The club was promptly re-established in August 2002 as Associazione Calcio Fiorentina e Florentia Viola with shoe and leather entrepreneur Diego Della Valle as new owner, and was admitted into Serie C2, the fourth tier of Italian football. The only player to remain at the club in its new incarnation was Angelo Di Livio, whose commitment to club’s cause further endeared him to the fans. Helped by Di Livio and 30-goal striker Christian Riganò, the club won its Serie C2 group with considerable ease, which would normally have led to a promotion to Serie C1. However, due to the bizarre Caso Catania (Catania Case) the club skipped Serie C1 and was admitted into Serie B, something that was only made possible by the Italian Football Federation‘s decision to resolve the Catania situation by increasing the number of teams in Serie B from 20 to 24 and promoting36360 Fiorentina for “sports merits”. In the 2003 off-season, the club also bought back the right to use the Fiorentina name and the famous shirt design, and re-incorporated itself as ACF Fiorentina.

The club’s unusual double promotion was controversial, with some suggesting that Fiorentina did not deserve it. However, the club remained in Serie B and managed to finish the 2003-04 season in sixth place. This put the Viola in a two-legged playoff against Perugia (the 15th-place finisher in Serie A) for a top-flight place during the next season. Fiorentina completed their remarkable comeback by winning the match 2–1 on aggregate, with both goals scored by Enrico Fantini, to gain promotion back to Serie A. In their first season back in Italian football’s top flight the club struggled to avoid relegation, only securing survival on the last day of the season and only avoiding a relegation playoff based on their head-to-head record against Bologna and Parma. In 2005, Della Valle decided to appoint Pantaleo Corvino as new sports director.

In 2005-06, Fiorentina hired Cesare Prandelli as their new head coach and made several signings during the summer transfer market, most notably Palermo’s 20-goal striker Luca Toni and French goalkeeper Sébastien Frey. The combination of captain Dario Dainelli and Czech international regular Tomáš Ujfaluši in defence, Cristian Brocchi as midfield ball winner, Martin Jorgensen on the wing, Stefano Fiore as playmaker and key marksman Toni, with Frey in goal, proved to be an outstanding force in Serie A, giving them a fourth place finish with 74 points and qualifying the team for the third qualifying round of the Champions League. This cemented Fiorentina’s status as a member of the Italian élite. Toni scored an amazing 31 goals in just 34 appearances, the first player to pass the 30-goal mark since Antonio Valentin Angelillo in the 1958-59 season, for which he was awarded the European Golden Boot.

On 14 July 2006, however, Fiorentina were relegated to Serie B due to their involvement in the 2006 Serie A match fixing scandal and given a 12-point penalty. The team was reinstated to the Serie A on appeal, but with a 19-point penalty for the 2006-07 season. The team’s UEFA Champions League place was also rescinded.[6] After the start of the season Fiorentina’s penalization was reduced from 19 points to 15 on appeal to the Italian courts.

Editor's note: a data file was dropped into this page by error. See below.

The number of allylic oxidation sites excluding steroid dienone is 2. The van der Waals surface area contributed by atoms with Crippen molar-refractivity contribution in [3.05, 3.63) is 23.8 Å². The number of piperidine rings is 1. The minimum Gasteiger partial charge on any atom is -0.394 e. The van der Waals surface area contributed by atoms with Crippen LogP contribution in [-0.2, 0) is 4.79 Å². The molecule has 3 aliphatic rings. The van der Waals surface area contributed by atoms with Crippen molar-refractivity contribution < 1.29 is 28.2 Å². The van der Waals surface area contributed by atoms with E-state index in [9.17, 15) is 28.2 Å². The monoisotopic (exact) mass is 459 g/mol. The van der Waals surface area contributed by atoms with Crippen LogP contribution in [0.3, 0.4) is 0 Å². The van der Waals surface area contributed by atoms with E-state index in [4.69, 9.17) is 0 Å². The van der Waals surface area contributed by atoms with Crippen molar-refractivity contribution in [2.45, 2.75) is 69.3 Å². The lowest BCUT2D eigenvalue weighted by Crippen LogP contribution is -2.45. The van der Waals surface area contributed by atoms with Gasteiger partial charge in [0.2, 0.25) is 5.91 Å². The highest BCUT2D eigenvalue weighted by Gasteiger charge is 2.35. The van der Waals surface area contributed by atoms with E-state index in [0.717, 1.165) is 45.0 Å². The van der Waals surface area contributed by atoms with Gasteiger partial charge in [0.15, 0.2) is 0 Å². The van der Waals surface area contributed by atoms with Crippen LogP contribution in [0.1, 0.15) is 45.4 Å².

Despite starting the 2006-07 season with a 15-point penalty, Fiorentina nevertheless managed to secure a place in the 2007-08 edition of the UEFA Cup. The combination of Toni and Adrian Mutu proved to be one of Serie A’s most proficient strike partnerships, scoring 31 goals between them.

While many doubted the potential of the Viola in the 2007-08 season due to Toni’s departure, Fiorentina had a sensational start to the season and were tipped by Marcello Lippi and other prominent names in football as a surprise challenger for the Scudetto[7]. However, this form tailed off towards the middle of the season, with several disappointing losses in connection with a grievous family loss suffered by club manager Prandelli. PrandelliThe club reached the semi-final of the UEFA Cup, where they were ultimately defeated by Rangers on penalties after two 0–0 ties. The season ended on a high note as Fiorentina defeated Torino 1-0 on the final day of the season to secure a UEFA Champions League spot at the expense of AC Milan. That campaign ended in the group stages, however, with the club finishing third and securing a path to the UEFA Cup instead.

The 2008–09 season continued this success, a fourth place finish assuring Fiorentina’s spot in 2010’s Champions League playoffs. The Viola also took part to the 2008–09 UEFA Champions League, reaching the group phase after defeating Slavia Prague in the third qualifying round, but the club did not manage to qualify to the knockout rounds and was successively eliminated from the 2008–09 UEFA Cup too. In contrast to their Champions League campaign, La Viola remained in the top tier of the domestic league.
The 2009–10 season started with Fiorentina again involved in the qualifying rounds of the Champions League, this time against Portuguese runners-up Sporting Clube de Portugal, who were defeated only on away goals rule (2–2 in Lisbon, 1–1 in Florence). The club was successively drawn a tough group in the following phase, with Olympique Lyonnais, Liverpool F.C. and Debreceni VSC as opponents. On September 24, 2009, Andrea Della Valle resigned from his position as chairman of ACF Fiorentina, and announced all duties would be temporarily transferred to Mario Cognini, Fiorentina’s vice president until a permanent position could be filled.